TABLE OF CONTENTS
A Guide to the Levi Weeks Letters, 1807-1809
Levi Weeks (1776-1819) was a significant early American architect, but probably best known as an accused murderer. The body of his sweetheart was found in a Manhattan well in 1800, and Weeks was widely suspected to have killed her. After a sensational trial, Weeks was acquitted in court, but convicted in the court of public opinion and soon forced to leave New York. He spent several years drifting from Deerfield, Massachusetts, to Cincinnati, Ohio, to Lexington, Kentucky, before finally settling in Natchez, Missouri.
The Levi Weeks Letters, 1807-1809, consist of four handwritten letters from Weeks to his friend Epaphras Hoyt of Deerfield, Massachusets, describing his travels in the United States West. The first describes Week's stagecoach journey form Philadelphia to Cincinnati, while the second letter discusses excursions from Cincinnati to St. Louis and Vincennes. The remaining two letters were written from Natchez, Missouri, one of which focuses on Week's unfavorable review of a recent book on the Lewis and Clark expedition, and the other focuses on his career in architecture and his work on a project to design and build a theater in Natchez.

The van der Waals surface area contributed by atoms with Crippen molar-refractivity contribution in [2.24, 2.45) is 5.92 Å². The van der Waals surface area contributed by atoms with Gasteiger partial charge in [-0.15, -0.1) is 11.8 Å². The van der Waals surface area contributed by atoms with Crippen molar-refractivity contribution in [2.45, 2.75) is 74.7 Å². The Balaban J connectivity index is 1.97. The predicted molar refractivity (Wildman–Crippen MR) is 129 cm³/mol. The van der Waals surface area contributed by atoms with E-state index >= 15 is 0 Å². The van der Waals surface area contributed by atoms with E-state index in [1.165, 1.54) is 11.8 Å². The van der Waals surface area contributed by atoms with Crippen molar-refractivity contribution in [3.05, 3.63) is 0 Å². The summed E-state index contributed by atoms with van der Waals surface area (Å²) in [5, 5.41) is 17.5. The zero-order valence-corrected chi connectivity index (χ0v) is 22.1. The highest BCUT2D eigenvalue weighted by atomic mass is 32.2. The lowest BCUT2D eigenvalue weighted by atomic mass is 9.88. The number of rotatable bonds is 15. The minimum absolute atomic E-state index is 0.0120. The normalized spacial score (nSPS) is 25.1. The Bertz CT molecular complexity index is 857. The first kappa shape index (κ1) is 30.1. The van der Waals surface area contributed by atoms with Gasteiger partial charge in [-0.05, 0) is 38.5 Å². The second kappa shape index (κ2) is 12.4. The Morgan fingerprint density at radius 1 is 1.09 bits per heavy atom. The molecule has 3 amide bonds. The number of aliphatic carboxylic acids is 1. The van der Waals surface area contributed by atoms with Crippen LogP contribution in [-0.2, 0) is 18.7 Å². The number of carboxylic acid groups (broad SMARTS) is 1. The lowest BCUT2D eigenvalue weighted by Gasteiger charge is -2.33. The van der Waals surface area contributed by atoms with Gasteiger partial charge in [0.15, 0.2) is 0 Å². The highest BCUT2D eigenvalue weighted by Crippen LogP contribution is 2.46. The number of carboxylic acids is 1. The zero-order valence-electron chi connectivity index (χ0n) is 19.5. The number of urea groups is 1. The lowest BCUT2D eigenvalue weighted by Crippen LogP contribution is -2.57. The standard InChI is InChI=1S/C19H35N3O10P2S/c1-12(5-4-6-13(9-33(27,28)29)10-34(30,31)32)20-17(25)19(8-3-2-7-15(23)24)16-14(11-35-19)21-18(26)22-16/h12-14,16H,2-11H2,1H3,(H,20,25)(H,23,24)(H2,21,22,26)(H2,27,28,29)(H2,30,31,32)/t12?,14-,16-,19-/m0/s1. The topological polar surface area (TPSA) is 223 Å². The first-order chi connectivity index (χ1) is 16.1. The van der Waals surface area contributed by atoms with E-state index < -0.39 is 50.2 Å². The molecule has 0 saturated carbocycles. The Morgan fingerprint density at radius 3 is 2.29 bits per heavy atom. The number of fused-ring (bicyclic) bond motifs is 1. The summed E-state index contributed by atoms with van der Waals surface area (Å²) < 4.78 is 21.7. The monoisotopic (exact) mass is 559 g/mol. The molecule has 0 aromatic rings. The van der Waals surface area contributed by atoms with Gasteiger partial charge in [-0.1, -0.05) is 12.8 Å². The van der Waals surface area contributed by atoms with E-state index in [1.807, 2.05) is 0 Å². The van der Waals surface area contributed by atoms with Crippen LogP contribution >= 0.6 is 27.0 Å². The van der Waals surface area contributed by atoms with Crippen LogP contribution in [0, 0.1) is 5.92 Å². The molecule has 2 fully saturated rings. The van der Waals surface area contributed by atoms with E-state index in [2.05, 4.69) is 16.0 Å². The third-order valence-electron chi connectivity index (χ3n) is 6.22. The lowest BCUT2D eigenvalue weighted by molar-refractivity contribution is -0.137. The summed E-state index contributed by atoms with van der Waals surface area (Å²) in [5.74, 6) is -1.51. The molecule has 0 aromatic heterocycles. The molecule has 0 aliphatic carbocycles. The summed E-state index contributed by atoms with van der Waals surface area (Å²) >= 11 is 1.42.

This collection is open for research use.
Levi Weeks Letters, 1807-1809, Dolph Briscoe Center for American History, The University of Texas at Austin.
This collection was processed by Paloma Graciani Picardo, September 2015.